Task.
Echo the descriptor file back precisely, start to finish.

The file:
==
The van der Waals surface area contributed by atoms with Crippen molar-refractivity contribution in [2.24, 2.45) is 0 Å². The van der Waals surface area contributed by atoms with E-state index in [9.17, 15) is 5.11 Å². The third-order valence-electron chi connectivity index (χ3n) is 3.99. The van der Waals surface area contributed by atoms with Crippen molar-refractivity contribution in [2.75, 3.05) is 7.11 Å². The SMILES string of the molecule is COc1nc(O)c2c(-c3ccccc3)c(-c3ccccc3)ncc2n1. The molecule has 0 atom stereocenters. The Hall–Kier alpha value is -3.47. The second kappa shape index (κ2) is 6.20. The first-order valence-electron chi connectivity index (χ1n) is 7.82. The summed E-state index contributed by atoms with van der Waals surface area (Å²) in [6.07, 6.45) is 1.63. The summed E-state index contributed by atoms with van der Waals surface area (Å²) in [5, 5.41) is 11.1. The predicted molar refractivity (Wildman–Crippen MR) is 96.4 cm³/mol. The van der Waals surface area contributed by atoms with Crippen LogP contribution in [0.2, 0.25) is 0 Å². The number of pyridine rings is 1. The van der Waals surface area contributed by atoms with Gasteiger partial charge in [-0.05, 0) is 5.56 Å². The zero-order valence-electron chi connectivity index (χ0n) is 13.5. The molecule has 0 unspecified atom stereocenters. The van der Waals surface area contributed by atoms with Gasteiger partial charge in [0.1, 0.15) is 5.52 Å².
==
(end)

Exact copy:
The van der Waals surface area contributed by atoms with Crippen molar-refractivity contribution in [2.24, 2.45) is 0 Å². The van der Waals surface area contributed by atoms with E-state index in [9.17, 15) is 5.11 Å². The third-order valence-electron chi connectivity index (χ3n) is 3.99. The van der Waals surface area contributed by atoms with Crippen molar-refractivity contribution in [2.75, 3.05) is 7.11 Å². The SMILES string of the molecule is COc1nc(O)c2c(-c3ccccc3)c(-c3ccccc3)ncc2n1. The molecule has 0 atom stereocenters. The Hall–Kier alpha value is -3.47. The second kappa shape index (κ2) is 6.20. The first-order valence-electron chi connectivity index (χ1n) is 7.82. The summed E-state index contributed by atoms with van der Waals surface area (Å²) in [6.07, 6.45) is 1.63. The summed E-state index contributed by atoms with van der Waals surface area (Å²) in [5, 5.41) is 11.1. The predicted molar refractivity (Wildman–Crippen MR) is 96.4 cm³/mol. The van der Waals surface area contributed by atoms with Crippen LogP contribution in [0.2, 0.25) is 0 Å². The number of pyridine rings is 1. The van der Waals surface area contributed by atoms with Gasteiger partial charge in [-0.05, 0) is 5.56 Å². The zero-order valence-electron chi connectivity index (χ0n) is 13.5. The molecule has 0 unspecified atom stereocenters. The van der Waals surface area contributed by atoms with Gasteiger partial charge in [0.1, 0.15) is 5.52 Å².